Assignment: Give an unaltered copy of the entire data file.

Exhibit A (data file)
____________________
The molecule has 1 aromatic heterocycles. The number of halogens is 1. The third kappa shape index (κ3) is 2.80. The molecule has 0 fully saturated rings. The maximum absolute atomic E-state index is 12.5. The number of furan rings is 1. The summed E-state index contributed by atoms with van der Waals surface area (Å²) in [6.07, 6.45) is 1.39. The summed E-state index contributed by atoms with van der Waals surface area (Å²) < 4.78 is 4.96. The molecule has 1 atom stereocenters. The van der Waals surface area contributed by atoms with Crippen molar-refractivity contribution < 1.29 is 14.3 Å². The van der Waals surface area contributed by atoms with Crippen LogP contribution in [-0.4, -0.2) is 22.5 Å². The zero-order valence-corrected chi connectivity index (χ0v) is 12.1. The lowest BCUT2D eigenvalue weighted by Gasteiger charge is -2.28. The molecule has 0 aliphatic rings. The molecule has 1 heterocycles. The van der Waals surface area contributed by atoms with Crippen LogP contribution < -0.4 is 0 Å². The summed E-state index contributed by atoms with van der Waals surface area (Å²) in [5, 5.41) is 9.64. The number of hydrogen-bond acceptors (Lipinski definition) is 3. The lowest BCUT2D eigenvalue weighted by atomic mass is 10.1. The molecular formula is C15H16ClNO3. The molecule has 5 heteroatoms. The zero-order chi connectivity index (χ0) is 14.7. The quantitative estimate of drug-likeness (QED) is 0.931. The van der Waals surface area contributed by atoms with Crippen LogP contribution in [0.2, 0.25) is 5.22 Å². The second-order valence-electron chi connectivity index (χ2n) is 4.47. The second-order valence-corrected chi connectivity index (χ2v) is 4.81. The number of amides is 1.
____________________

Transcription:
The molecule has 1 aromatic heterocycles. The number of halogens is 1. The third kappa shape index (κ3) is 2.80. The molecule has 0 fully saturated rings. The maximum absolute atomic E-state index is 12.5. The number of furan rings is 1. The summed E-state index contributed by atoms with van der Waals surface area (Å²) in [6.07, 6.45) is 1.39. The summed E-state index contributed by atoms with van der Waals surface area (Å²) < 4.78 is 4.96. The molecule has 1 atom stereocenters. The van der Waals surface area contributed by atoms with Crippen molar-refractivity contribution < 1.29 is 14.3 Å². The van der Waals surface area contributed by atoms with Crippen LogP contribution in [-0.4, -0.2) is 22.5 Å². The zero-order valence-corrected chi connectivity index (χ0v) is 12.1. The lowest BCUT2D eigenvalue weighted by Gasteiger charge is -2.28. The molecule has 0 aliphatic rings. The molecule has 1 heterocycles. The van der Waals surface area contributed by atoms with Crippen LogP contribution < -0.4 is 0 Å². The summed E-state index contributed by atoms with van der Waals surface area (Å²) in [5, 5.41) is 9.64. The number of hydrogen-bond acceptors (Lipinski definition) is 3. The lowest BCUT2D eigenvalue weighted by atomic mass is 10.1. The molecular formula is C15H16ClNO3. The molecule has 5 heteroatoms. The zero-order chi connectivity index (χ0) is 14.7. The quantitative estimate of drug-likeness (QED) is 0.931. The van der Waals surface area contributed by atoms with Crippen LogP contribution in [0.2, 0.25) is 5.22 Å². The second-order valence-electron chi connectivity index (χ2n) is 4.47. The second-order valence-corrected chi connectivity index (χ2v) is 4.81. The number of amides is 1.